The walls in your home are the main structural component of the building. In wood frame construction, the weight of the roof, shingles, standing rain water and any snow add weight and exert downward forces on the walls resulting in a compressive force.
Strong winds and gusts from storms also impose lateral forces onto your home’s walls. These forces can distort the walls with what is called a “shearing force.”
Building codes require that your home’s walls be designed to withstand these various forces and loads. However, when walls are built to just the minimum standards, while still safe, symptoms of movement such as creaking and shaking during high winds or occupant usage often occurs.
Higher density, closed cell spray foam insulation inside your stud walls fully adheres to both the exterior sheathing and the studs, reinforcing both. With this added rigidity, there will be less wall movement due to wind, vibration, and occupant activity. Additionally your walls have greater than code required resistance to "racking events" such as hurricanes or other strong wind situations.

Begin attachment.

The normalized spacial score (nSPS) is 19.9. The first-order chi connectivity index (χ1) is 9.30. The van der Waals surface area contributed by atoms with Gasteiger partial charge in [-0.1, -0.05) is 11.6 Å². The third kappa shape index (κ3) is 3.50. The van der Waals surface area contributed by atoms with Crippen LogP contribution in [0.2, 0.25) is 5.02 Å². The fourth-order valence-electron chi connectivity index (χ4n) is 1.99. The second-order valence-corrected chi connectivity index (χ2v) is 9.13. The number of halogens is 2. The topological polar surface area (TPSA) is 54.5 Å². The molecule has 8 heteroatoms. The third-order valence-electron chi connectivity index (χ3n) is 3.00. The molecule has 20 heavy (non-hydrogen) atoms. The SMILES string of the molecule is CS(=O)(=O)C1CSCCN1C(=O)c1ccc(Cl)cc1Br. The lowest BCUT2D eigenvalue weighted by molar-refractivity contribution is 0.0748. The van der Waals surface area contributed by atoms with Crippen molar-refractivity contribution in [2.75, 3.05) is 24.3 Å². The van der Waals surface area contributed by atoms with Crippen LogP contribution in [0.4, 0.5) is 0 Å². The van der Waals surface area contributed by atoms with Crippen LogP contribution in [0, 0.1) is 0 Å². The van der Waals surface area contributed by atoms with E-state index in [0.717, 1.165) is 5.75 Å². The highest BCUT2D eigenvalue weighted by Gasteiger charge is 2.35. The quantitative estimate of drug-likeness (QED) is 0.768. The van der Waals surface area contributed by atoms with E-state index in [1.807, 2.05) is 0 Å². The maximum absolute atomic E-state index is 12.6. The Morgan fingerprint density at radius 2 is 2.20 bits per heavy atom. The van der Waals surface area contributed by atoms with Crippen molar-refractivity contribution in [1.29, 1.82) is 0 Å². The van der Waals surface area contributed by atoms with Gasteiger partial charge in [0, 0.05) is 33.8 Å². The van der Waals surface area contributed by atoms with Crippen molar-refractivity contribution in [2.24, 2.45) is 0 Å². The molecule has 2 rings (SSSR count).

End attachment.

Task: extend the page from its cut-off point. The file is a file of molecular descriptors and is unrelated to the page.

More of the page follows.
SPF also can add structural strength to buildings. NAHB Research demonstrated SPF filled walls could add from 75% to 200% racking strength to walls of OSB, plywood, light gauge metal, vinyl siding or gypsum board.
Shearing forces on a wall tend to distort the wall from its original shape as a rectangle into a parallelogram. To test a wall’s resistance to the shear forces imposed by wind loading, engineers use a "racking test." An 8 ft. x 8 ft. model wall is built and placed in a large frame. The base of the wall is secured to the frame and a horizontal (lateral) force is applied at one upper corner. The force is increased in 400 lb. increments until the wall structure fails.